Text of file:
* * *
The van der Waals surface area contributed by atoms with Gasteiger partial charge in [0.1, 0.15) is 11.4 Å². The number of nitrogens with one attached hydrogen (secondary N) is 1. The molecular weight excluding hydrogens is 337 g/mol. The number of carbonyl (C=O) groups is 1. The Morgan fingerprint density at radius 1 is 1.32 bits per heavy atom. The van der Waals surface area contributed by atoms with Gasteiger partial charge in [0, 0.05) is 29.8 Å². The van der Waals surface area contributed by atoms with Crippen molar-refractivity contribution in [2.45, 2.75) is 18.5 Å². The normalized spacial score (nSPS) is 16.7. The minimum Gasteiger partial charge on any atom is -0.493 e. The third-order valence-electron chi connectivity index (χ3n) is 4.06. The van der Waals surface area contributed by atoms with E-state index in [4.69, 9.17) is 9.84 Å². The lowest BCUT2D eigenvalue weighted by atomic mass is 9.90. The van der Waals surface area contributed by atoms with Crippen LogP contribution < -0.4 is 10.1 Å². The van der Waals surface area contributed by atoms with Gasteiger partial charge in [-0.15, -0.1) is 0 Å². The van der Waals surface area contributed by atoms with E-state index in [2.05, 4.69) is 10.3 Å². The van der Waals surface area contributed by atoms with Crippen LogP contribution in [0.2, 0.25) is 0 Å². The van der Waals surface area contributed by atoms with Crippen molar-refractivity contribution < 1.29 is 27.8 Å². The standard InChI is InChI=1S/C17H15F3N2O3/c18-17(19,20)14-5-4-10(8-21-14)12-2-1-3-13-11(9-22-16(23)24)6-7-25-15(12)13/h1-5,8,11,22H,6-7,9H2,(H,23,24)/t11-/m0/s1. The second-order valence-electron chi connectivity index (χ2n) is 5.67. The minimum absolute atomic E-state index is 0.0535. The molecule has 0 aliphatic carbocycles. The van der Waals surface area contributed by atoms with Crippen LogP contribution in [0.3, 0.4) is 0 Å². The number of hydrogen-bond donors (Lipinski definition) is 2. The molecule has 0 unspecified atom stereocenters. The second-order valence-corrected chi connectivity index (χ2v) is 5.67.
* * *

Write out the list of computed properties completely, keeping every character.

The van der Waals surface area contributed by atoms with Gasteiger partial charge in [0.1, 0.15) is 11.4 Å². The number of nitrogens with one attached hydrogen (secondary N) is 1. The molecular weight excluding hydrogens is 337 g/mol. The number of carbonyl (C=O) groups is 1. The Morgan fingerprint density at radius 1 is 1.32 bits per heavy atom. The van der Waals surface area contributed by atoms with Gasteiger partial charge in [0, 0.05) is 29.8 Å². The van der Waals surface area contributed by atoms with Crippen molar-refractivity contribution in [2.45, 2.75) is 18.5 Å². The normalized spacial score (nSPS) is 16.7. The minimum Gasteiger partial charge on any atom is -0.493 e. The third-order valence-electron chi connectivity index (χ3n) is 4.06. The van der Waals surface area contributed by atoms with E-state index in [4.69, 9.17) is 9.84 Å². The lowest BCUT2D eigenvalue weighted by atomic mass is 9.90. The van der Waals surface area contributed by atoms with Crippen LogP contribution < -0.4 is 10.1 Å². The van der Waals surface area contributed by atoms with Gasteiger partial charge in [-0.15, -0.1) is 0 Å². The van der Waals surface area contributed by atoms with E-state index in [2.05, 4.69) is 10.3 Å². The van der Waals surface area contributed by atoms with Crippen LogP contribution in [0.2, 0.25) is 0 Å². The van der Waals surface area contributed by atoms with Crippen molar-refractivity contribution < 1.29 is 27.8 Å². The standard InChI is InChI=1S/C17H15F3N2O3/c18-17(19,20)14-5-4-10(8-21-14)12-2-1-3-13-11(9-22-16(23)24)6-7-25-15(12)13/h1-5,8,11,22H,6-7,9H2,(H,23,24)/t11-/m0/s1. The second-order valence-electron chi connectivity index (χ2n) is 5.67. The minimum absolute atomic E-state index is 0.0535. The molecule has 0 aliphatic carbocycles. The van der Waals surface area contributed by atoms with Crippen LogP contribution in [0.3, 0.4) is 0 Å². The number of hydrogen-bond donors (Lipinski definition) is 2. The molecule has 0 unspecified atom stereocenters. The second-order valence-corrected chi connectivity index (χ2v) is 5.67.